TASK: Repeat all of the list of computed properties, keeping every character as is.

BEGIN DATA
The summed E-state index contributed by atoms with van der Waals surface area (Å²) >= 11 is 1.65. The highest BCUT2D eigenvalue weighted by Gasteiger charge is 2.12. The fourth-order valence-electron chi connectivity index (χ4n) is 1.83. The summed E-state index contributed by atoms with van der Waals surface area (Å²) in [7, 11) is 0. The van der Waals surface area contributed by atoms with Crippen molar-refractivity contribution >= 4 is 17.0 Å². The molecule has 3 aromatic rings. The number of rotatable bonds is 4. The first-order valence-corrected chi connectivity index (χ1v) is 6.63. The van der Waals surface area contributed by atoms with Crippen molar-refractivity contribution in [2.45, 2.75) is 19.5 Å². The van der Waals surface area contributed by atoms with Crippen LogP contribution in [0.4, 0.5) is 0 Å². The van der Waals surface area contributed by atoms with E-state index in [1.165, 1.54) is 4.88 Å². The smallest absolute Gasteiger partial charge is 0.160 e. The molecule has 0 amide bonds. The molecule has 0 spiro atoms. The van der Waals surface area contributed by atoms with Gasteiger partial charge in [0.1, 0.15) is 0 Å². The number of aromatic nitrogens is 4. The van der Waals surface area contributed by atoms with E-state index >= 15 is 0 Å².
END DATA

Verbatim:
The summed E-state index contributed by atoms with van der Waals surface area (Å²) >= 11 is 1.65. The highest BCUT2D eigenvalue weighted by Gasteiger charge is 2.12. The fourth-order valence-electron chi connectivity index (χ4n) is 1.83. The summed E-state index contributed by atoms with van der Waals surface area (Å²) in [7, 11) is 0. The van der Waals surface area contributed by atoms with Crippen molar-refractivity contribution >= 4 is 17.0 Å². The molecule has 3 aromatic rings. The number of rotatable bonds is 4. The first-order valence-corrected chi connectivity index (χ1v) is 6.63. The van der Waals surface area contributed by atoms with Crippen molar-refractivity contribution in [2.45, 2.75) is 19.5 Å². The van der Waals surface area contributed by atoms with Crippen LogP contribution in [0.4, 0.5) is 0 Å². The van der Waals surface area contributed by atoms with E-state index in [1.165, 1.54) is 4.88 Å². The smallest absolute Gasteiger partial charge is 0.160 e. The molecule has 0 amide bonds. The molecule has 0 spiro atoms. The van der Waals surface area contributed by atoms with Gasteiger partial charge in [0.1, 0.15) is 0 Å². The number of aromatic nitrogens is 4. The van der Waals surface area contributed by atoms with E-state index >= 15 is 0 Å².